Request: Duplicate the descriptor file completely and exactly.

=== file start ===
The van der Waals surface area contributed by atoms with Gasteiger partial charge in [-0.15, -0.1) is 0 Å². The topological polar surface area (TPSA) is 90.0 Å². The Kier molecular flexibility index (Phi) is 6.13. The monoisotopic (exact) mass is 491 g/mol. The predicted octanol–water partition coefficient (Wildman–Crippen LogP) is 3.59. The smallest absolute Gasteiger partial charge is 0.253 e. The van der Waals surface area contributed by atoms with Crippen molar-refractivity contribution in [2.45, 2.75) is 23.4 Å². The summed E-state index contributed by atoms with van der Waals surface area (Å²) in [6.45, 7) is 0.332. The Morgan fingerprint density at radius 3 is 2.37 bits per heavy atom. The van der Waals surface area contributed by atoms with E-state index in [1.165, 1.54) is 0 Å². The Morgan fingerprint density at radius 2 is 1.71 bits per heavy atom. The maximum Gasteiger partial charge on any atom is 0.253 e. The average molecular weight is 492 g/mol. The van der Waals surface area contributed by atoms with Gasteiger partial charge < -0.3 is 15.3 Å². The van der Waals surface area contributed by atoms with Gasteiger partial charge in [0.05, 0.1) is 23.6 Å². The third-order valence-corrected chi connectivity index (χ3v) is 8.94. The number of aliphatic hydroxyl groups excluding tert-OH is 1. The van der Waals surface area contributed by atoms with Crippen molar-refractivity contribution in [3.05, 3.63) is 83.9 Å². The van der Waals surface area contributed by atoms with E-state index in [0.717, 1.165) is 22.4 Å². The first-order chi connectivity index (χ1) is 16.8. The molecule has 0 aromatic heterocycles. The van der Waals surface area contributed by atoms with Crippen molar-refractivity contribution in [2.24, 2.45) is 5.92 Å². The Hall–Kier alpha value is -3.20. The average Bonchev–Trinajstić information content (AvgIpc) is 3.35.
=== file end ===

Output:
The van der Waals surface area contributed by atoms with Gasteiger partial charge in [-0.15, -0.1) is 0 Å². The topological polar surface area (TPSA) is 90.0 Å². The Kier molecular flexibility index (Phi) is 6.13. The monoisotopic (exact) mass is 491 g/mol. The predicted octanol–water partition coefficient (Wildman–Crippen LogP) is 3.59. The smallest absolute Gasteiger partial charge is 0.253 e. The van der Waals surface area contributed by atoms with Crippen molar-refractivity contribution in [2.45, 2.75) is 23.4 Å². The summed E-state index contributed by atoms with van der Waals surface area (Å²) in [6.45, 7) is 0.332. The Morgan fingerprint density at radius 3 is 2.37 bits per heavy atom. The van der Waals surface area contributed by atoms with E-state index in [1.165, 1.54) is 0 Å². The Morgan fingerprint density at radius 2 is 1.71 bits per heavy atom. The maximum Gasteiger partial charge on any atom is 0.253 e. The average molecular weight is 492 g/mol. The van der Waals surface area contributed by atoms with Gasteiger partial charge < -0.3 is 15.3 Å². The van der Waals surface area contributed by atoms with Gasteiger partial charge in [0.05, 0.1) is 23.6 Å². The third-order valence-corrected chi connectivity index (χ3v) is 8.94. The number of aliphatic hydroxyl groups excluding tert-OH is 1. The van der Waals surface area contributed by atoms with Crippen molar-refractivity contribution in [3.05, 3.63) is 83.9 Å². The van der Waals surface area contributed by atoms with E-state index in [0.717, 1.165) is 22.4 Å². The first-order chi connectivity index (χ1) is 16.8. The molecule has 0 aromatic heterocycles. The van der Waals surface area contributed by atoms with Crippen molar-refractivity contribution in [2.24, 2.45) is 5.92 Å². The Hall–Kier alpha value is -3.20. The average Bonchev–Trinajstić information content (AvgIpc) is 3.35.